There are two ways to look at Embiid’s injury history, depending on your level of optimism. The first is his lower body is a legitimate issue and the weakness of the joints continues to be the curse of human physiology. Worse, stress fractures aren’t freak accidents, but steady chisels against certain parts of the body. They’re always a threat. The second, and the one I’ve subscribed to, is Embiid’s problems have all been separate issues. The problem for big men has always been recurring injuries. Oden had bad knees. Bill Walton and Yao Ming had bad feet. Sam Bowie had bad tibias. We saw Embiid’s foot and back both held up last season. Does an injury carry the same concern if it isn’t directly related to a prior injury? It’s certainly possible that stress fractures could be Embiid’s “bad knees.”

In 2017-18, Embiid’s goal is to play in at least 60 games. It’s possible he’ll have no minutes restrictions as long as his body holds up. Everything else is gravy. He’ll mesh with Ben Simmons and Markelle Fultz, while being the security blanket during their inevitable defensive lapses as they adjust to the NBA. His job this year is show he can maintain his level — and style considering he’s a bad lander — of production over an 82-game schedule. And keep the turnovers down, of course. It won’t be easy. Embiid will have to double his games played and play more minutes than ever before.

But the NBA set out to end the grueling schedule to combat star rest that plagued the NBA since sports science revealed an inverse relationship between exertion and player performance. Star rest peaked last season when both the Cavaliers and Warriors sat their best players during primetime matchups.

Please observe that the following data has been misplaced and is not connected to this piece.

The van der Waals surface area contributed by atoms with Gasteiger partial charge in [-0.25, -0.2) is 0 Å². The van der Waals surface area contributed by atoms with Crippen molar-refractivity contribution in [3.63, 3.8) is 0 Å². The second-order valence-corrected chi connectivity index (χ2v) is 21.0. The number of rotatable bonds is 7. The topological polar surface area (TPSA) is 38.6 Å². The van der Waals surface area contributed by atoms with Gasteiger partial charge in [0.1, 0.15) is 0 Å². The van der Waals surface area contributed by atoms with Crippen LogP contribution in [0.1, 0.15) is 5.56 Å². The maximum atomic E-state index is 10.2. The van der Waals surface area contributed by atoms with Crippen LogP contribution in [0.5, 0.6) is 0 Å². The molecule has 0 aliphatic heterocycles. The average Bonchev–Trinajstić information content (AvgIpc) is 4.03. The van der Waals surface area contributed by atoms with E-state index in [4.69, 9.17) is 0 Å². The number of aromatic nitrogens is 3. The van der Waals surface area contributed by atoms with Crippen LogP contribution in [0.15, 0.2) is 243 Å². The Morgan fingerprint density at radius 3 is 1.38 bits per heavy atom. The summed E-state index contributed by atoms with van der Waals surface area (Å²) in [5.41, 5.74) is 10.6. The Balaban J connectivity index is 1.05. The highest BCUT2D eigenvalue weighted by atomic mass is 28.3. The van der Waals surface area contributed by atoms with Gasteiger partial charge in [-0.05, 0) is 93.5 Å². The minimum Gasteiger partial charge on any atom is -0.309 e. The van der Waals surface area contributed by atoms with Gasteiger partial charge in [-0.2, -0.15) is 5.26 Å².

Subsequently, the NBA pushed the season up a week, eliminating four games in five nights and limiting schedule crunches like 18 games in 30 days and one-game road trips.

The questions surrounding his availability don’t seemed lost on him either. Recently he posted a tweet about his motivation toward silencing anyone who doesn’t believe in The Process — the colloquial term for the Sixers’ plan to use the bottom as a jumping point to the top with him as the focal point.

The schedule changes were serendipitous to both Embiid and the Sixers. The Sixers have a back-to-back the second and third games of the season, but won’t have another until December. With a less burdened 82-game schedule, the Sixers can better afford to play Embiid more than his 25-minute cap while Embiid gains a better opportunity to adjust to the wear and tear.

Next: 25-under-25 -- The best young players in the NBA

Embiid’s 31 games showed he belongs in the NBA. He did enough that writers pegged him as the Rookie of the Year. Jake Pavorsky of NJ.com wrote Embiid forced the Sixers to have to commit to him despite his lack of games, considering if he continues his level of performance this season, he could warrant 30 percent of the cap, instead of 25 percent if they signed him today. Yet it still shows our and the Sixers’ future commitments are built more on faith than certainty.

It’s up to Embiid to change that.